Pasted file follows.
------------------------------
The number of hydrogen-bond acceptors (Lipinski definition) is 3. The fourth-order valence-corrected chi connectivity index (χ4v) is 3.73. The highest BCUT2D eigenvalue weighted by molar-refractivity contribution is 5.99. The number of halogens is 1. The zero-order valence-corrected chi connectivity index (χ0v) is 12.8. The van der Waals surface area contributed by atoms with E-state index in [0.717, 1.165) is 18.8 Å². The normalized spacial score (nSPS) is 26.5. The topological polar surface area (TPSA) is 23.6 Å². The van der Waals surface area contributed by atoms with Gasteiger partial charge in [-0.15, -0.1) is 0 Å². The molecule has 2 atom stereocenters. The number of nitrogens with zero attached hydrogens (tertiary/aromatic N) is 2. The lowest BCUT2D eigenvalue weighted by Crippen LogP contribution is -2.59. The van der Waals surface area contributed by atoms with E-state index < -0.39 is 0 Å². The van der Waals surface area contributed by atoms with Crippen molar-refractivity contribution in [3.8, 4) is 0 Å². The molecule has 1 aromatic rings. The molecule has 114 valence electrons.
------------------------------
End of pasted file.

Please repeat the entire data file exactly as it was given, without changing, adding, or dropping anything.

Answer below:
The number of hydrogen-bond acceptors (Lipinski definition) is 3. The fourth-order valence-corrected chi connectivity index (χ4v) is 3.73. The highest BCUT2D eigenvalue weighted by molar-refractivity contribution is 5.99. The number of halogens is 1. The zero-order valence-corrected chi connectivity index (χ0v) is 12.8. The van der Waals surface area contributed by atoms with E-state index in [0.717, 1.165) is 18.8 Å². The normalized spacial score (nSPS) is 26.5. The topological polar surface area (TPSA) is 23.6 Å². The van der Waals surface area contributed by atoms with Gasteiger partial charge in [-0.15, -0.1) is 0 Å². The molecule has 2 atom stereocenters. The number of nitrogens with zero attached hydrogens (tertiary/aromatic N) is 2. The lowest BCUT2D eigenvalue weighted by Crippen LogP contribution is -2.59. The van der Waals surface area contributed by atoms with E-state index < -0.39 is 0 Å². The van der Waals surface area contributed by atoms with Crippen molar-refractivity contribution in [3.8, 4) is 0 Å². The molecule has 1 aromatic rings. The molecule has 114 valence electrons.